What types of housing are available?
What are some special features of the campus?
What is the cost of tuition? Room and board? Other miscellaneous fees?
What types of scholarships and other financial assistance are available?
Do you accept AP tests? Community college credits?
What percentage of your students are employed or are accepted to graduate programs after graduation?
Another major factor in choosing a school is determining your budget and managing expectations about finances. Guthrie again recommends that students and parents go into the process with an open mind.
“The sticker price that you see might not be what you end up paying,” she says. “Many schools offer financial aid and scholarships that greatly offset the cost, so that’s something to keep in mind.”
Students can apply for scholarships directly for a particular school in addition to private scholarships. There are many online databases available where students can put in their own unique criteria and determine which scholarships they might qualify for.
A parent’s perspective
Michele Poss has already sent two children to college, and she has another heading there this fall. Ben is going to the University of Iowa. Though he originally wanted to attend college in California, it quickly became apparent that Iowa was the better choice for him.
“He saw it was more reasonable to stay in-state when it came to cost,” she says. “Make your kids look at their dream schools and then also practical schools. Ben thought he wouldn’t like the University of Iowa, and then when we visited, I could see it in his eyes that he could see himself there.”
Poss says her kids have all chosen different schools. Her oldest attended Drake University, and her second chose Bethel College. She says she encouraged them to look broadly at first to see what might be the best fit. She says of course she didn’t want them to go too far away, but if that was what they really wanted, she’d support them.
The hardest part in sending each child off to college has been the change in family dynamics. They are a tight-knit family, and the remaining siblings really miss those who leave.
“When my oldest left for Drake, my youngest daughter Emily slept in her room for two months,” Poss says. “Now this year when Ben leaves, we are adding an exchange student for the year to fill up the house again.”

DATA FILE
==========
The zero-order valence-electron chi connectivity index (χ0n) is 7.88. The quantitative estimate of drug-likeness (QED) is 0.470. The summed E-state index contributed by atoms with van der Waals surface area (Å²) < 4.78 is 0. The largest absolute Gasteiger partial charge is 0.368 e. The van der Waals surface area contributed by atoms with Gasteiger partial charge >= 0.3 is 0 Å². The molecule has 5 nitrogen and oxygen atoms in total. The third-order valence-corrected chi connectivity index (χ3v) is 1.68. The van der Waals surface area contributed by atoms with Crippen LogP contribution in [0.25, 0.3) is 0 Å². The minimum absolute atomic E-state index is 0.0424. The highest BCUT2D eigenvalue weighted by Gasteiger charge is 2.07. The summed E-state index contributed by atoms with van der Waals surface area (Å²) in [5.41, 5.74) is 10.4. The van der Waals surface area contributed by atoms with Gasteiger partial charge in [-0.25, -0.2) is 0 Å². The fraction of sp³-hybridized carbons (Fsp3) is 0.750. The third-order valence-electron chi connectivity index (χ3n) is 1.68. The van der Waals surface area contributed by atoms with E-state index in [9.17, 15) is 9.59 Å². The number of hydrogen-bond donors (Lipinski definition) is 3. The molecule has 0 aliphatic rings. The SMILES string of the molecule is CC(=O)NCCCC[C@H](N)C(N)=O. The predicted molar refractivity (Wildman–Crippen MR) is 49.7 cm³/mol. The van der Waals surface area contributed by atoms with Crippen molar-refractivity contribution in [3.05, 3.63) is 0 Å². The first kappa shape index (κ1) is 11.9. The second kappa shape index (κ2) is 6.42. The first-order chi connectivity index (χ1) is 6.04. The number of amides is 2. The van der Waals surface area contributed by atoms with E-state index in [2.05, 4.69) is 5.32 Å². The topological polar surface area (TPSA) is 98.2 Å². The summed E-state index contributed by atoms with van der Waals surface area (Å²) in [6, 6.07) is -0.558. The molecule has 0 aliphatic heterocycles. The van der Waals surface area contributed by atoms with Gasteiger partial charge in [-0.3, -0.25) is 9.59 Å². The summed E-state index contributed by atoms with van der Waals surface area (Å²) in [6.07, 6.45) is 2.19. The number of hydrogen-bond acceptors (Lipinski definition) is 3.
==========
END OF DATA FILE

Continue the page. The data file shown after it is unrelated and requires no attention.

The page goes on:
Lisa Severino has also sent one child off to college and has another going soon. Ben, 20, is a junior at the University of Denver, and Katie, 17, is a senior at Dowling.
Severino says when Ben was choosing a college, he knew he wanted to continue his swimming career, so he was interested in finding a college that offered a swimming program in addition to the program of study he wanted.
“In some ways that made it easier and in some ways that made it harder, since it limited things somewhat,” she says. “Other things that were on his criteria list were things like size, academic programs and whether he’d be able to get to know his professors easily.”
Severino says she thinks he might have preferred to stay a little closer to home, but ultimately Denver was the best fit. It can be tricky to figure out visits — he can’t just come home for the weekend — but they make it work.
“That’s something to think about, though,” she says. “If you are going farther away, you need to think about the cost of getting them home and back to school and all that travel. Now he’s in an apartment, so there is a cost to getting them set up there, too.”
Though she says the process was extremely overwhelming, they got through it. And so will all the other parents preparing to send their kids off to college.
“Get them on campus and get a feel for it,” Severino says. “Go with your gut. It’s really then time to let them go and have their own experiences and see what they want to pursue.”